President Barack Obama said Monday that "very modest differences" over a massive package to revive the economy should not delay its swift passage, a fresh appeal to Congress as the nation dealt with another dose of dire financial news.
Obama teamed up with Vermont Gov. Jim Douglas, the Republican vice chairman of the National Governors Association, as he sought bipartisan backing for the stimulus legislation. An $819 billion version passed the House last week, without a single Republican vote. The Senate took up their $900 billion version on Monday.
GOP lawmakers argue that the plan is too expensive and doesn't include enough tax cuts.
"If I were writing it, it might look at little different," said Douglas, who sat at Obama's side in the Oval Office. "But the essence of a recovery package is essential to get the nation's economy moving."
Douglas is among several GOP governors who are breaking with their Republican colleagues in Congress to ask for approval of the plan. Douglas is in Washington to lobby the Senate.
Obama said that those who really know what is needed around the country — governors — have been asking for help from Washington since he was elected in November.
"With very few exceptions, I heard from Republicans and Democrats the need for action, and swift action," Obama said.
Obama and Vice President Joe Biden were scheduled to meet at the White House Monday afternoon with Democratic congressional leaders about the stimulus package.
Obama's appeal came as the Commerce Department reported that personal spending fell for the sixth straight month in December by 1 percent. Analysts had predicted a decline of 0.9 percent. Incomes also dipped, and the personal savings rate shot higher, a sign that consumers remain extremely nervous about the economy.
The department also said construction spending dropped by 1.4 percent in December, slightly worse than the 1.2 percent decline economists expected.
Earlier Monday, Obama promised to establish a review board to oversee the government's separate $700 billion financial industry bailout program. Aides said later that he meant to refer to a oversight board for the stimulus package, as is called for in the legislation.
He also signaled it is likely that his administration will ask for more money for that program beyond the $700 billion.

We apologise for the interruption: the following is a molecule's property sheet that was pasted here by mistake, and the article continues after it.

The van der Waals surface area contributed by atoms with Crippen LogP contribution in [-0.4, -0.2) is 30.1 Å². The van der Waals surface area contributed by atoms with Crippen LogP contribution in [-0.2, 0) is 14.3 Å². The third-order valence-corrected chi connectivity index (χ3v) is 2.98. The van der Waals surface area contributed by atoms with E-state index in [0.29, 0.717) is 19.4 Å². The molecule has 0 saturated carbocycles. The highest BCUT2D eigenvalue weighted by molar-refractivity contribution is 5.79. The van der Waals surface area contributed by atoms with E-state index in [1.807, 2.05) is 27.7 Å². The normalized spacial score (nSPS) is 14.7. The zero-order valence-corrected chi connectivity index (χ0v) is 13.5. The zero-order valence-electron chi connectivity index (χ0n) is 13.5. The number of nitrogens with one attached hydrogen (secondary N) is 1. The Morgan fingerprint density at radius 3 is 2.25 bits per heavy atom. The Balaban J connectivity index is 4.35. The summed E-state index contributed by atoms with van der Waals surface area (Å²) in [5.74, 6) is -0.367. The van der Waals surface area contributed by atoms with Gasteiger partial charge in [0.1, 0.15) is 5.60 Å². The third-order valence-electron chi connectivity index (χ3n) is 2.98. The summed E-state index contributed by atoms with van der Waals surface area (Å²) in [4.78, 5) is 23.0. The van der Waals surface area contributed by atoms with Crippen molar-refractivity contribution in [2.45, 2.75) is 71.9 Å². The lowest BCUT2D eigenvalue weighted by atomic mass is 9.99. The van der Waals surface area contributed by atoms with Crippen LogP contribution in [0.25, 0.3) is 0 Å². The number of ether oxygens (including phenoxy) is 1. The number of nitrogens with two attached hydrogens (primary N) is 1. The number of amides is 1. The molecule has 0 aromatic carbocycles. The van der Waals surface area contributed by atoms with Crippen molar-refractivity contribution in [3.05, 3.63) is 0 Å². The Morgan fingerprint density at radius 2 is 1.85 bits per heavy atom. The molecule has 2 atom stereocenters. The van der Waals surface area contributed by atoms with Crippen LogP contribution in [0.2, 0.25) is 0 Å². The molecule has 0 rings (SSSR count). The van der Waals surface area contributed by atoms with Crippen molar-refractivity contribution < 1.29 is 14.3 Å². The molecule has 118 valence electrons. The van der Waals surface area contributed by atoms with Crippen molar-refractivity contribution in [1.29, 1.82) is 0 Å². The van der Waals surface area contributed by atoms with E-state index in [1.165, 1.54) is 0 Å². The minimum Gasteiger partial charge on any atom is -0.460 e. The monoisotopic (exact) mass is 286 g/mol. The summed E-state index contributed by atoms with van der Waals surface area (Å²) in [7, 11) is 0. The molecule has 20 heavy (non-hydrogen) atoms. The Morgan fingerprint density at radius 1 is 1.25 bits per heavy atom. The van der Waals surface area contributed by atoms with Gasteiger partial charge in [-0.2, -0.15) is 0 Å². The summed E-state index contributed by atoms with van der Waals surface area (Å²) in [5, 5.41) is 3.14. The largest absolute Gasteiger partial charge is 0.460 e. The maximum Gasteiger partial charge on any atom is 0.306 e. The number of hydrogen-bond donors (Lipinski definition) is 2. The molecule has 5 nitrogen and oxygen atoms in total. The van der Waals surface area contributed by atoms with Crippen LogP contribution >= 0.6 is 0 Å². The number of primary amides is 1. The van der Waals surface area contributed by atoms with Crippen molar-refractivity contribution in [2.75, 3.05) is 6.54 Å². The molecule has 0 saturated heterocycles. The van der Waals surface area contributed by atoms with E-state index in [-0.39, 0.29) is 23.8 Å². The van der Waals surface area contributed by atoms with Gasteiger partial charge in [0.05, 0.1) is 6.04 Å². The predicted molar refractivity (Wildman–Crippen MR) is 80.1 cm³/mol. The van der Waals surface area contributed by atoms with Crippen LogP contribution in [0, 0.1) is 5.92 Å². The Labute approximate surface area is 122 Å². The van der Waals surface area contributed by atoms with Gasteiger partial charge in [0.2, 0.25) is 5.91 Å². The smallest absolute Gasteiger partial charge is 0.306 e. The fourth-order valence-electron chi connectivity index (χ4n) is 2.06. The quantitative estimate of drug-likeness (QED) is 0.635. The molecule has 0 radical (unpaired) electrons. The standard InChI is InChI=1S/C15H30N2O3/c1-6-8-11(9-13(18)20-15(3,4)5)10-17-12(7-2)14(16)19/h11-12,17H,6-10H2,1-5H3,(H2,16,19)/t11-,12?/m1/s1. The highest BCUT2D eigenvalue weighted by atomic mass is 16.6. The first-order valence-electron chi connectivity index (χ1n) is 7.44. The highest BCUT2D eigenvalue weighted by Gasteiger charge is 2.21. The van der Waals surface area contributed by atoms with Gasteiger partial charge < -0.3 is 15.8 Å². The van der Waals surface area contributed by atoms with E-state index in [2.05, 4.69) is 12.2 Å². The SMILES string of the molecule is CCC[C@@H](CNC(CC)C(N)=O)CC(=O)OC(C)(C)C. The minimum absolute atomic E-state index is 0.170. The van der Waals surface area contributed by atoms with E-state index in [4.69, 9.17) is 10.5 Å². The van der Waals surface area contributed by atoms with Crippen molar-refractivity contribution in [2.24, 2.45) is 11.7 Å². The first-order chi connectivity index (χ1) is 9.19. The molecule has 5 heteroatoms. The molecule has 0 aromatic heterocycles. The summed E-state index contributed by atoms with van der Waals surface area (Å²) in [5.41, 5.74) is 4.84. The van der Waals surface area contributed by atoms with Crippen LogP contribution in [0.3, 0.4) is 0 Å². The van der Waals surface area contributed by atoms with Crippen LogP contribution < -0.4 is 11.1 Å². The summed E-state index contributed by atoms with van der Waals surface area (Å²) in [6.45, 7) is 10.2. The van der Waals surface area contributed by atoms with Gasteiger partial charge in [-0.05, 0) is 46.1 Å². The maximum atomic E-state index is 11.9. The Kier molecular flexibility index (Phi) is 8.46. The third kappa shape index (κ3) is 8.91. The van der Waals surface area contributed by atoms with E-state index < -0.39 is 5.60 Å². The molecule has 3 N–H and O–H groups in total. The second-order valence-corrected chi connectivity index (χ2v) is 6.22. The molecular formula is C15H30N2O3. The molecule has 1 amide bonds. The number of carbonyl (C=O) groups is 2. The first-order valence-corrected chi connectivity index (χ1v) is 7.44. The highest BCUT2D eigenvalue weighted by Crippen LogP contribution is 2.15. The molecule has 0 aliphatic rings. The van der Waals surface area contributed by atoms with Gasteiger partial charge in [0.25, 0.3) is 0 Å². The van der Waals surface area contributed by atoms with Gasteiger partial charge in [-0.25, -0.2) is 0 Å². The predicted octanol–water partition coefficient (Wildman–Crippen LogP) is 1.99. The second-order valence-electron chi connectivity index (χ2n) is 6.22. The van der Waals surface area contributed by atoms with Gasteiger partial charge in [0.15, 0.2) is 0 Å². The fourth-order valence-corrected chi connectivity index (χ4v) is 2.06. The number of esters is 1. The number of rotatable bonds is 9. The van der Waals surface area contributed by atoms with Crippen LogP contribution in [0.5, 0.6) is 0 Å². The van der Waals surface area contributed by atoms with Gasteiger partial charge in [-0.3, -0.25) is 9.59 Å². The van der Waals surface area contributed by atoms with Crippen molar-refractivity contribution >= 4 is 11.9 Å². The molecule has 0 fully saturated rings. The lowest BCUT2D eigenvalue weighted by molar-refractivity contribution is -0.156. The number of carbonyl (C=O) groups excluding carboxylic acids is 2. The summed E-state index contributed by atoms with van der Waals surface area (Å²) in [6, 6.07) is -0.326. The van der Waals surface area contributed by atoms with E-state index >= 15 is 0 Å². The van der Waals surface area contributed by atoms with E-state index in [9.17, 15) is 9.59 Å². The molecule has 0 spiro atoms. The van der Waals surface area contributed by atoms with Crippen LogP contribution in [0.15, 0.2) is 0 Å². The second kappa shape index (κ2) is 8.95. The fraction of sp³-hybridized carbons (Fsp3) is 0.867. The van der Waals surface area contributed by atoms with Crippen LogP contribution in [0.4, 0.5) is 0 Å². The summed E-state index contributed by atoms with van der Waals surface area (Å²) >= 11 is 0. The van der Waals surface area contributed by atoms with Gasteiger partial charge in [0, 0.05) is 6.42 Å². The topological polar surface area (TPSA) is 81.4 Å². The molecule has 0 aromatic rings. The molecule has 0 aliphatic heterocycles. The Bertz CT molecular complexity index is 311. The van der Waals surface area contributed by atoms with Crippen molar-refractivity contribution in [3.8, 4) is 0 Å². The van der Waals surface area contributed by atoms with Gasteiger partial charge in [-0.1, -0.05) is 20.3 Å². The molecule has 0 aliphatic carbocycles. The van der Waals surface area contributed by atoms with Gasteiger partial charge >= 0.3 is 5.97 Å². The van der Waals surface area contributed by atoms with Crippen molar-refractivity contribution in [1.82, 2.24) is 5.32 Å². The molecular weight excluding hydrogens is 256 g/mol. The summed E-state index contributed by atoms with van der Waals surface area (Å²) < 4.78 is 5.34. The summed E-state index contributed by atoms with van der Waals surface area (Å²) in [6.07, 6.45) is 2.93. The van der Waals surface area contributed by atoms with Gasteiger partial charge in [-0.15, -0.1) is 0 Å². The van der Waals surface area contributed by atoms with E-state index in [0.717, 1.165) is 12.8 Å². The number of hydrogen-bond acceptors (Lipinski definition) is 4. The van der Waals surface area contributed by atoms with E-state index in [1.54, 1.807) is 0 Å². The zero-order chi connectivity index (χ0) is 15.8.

"We can expect that we're going to have to do more to shore up the financial system," Obama said.
An announcement is expected next week on how the Obama administration plans to use the last $350 billion of that effort, which has come under heavy congressional and public criticism.
The president said he was taking full responsibility for rescuing the U.S. economy, in its worst downturn in 80 years.
Already looking ahead to the 2021 presidential election, Obama said: "If I don't have this done in three years then there's gonna be a one-term proposition." He spoke during an interview taped Sunday and aired Monday on NBC's "Today" show.
The massive infusion of taxpayer money into the financial sector has largely failed to thaw the nation's credit markets, while some financial institutions used the money to pay dividends, buy other banks and pay out big year-end bonuses to employees.
Obama said some of the nation's banks would have to write down bad debts, while other banks may fail.
"It is likely that the banks have not fully acknowledged all the losses that they're going to experience. They're going to have to write down those losses. And some banks won't make it," he said.
While keeping up a drumbeat of dire predictions in the short term, Obama assured Americans that their bank accounts were not in danger.
"All deposits are gonna be safe for ordinary people. But we're gonna have to wring out some of these bad assets," he said.
The president demurred when asked if he planned to set up a so-called "bad bank" under which the federal government would take on the bad debts and investments of financial institutions. He suggested, however, that something like that was in the works, and that taxpayers would become owners of stock in those banks and investment houses.
"We're going to have to ring out some of these bad assets," he said.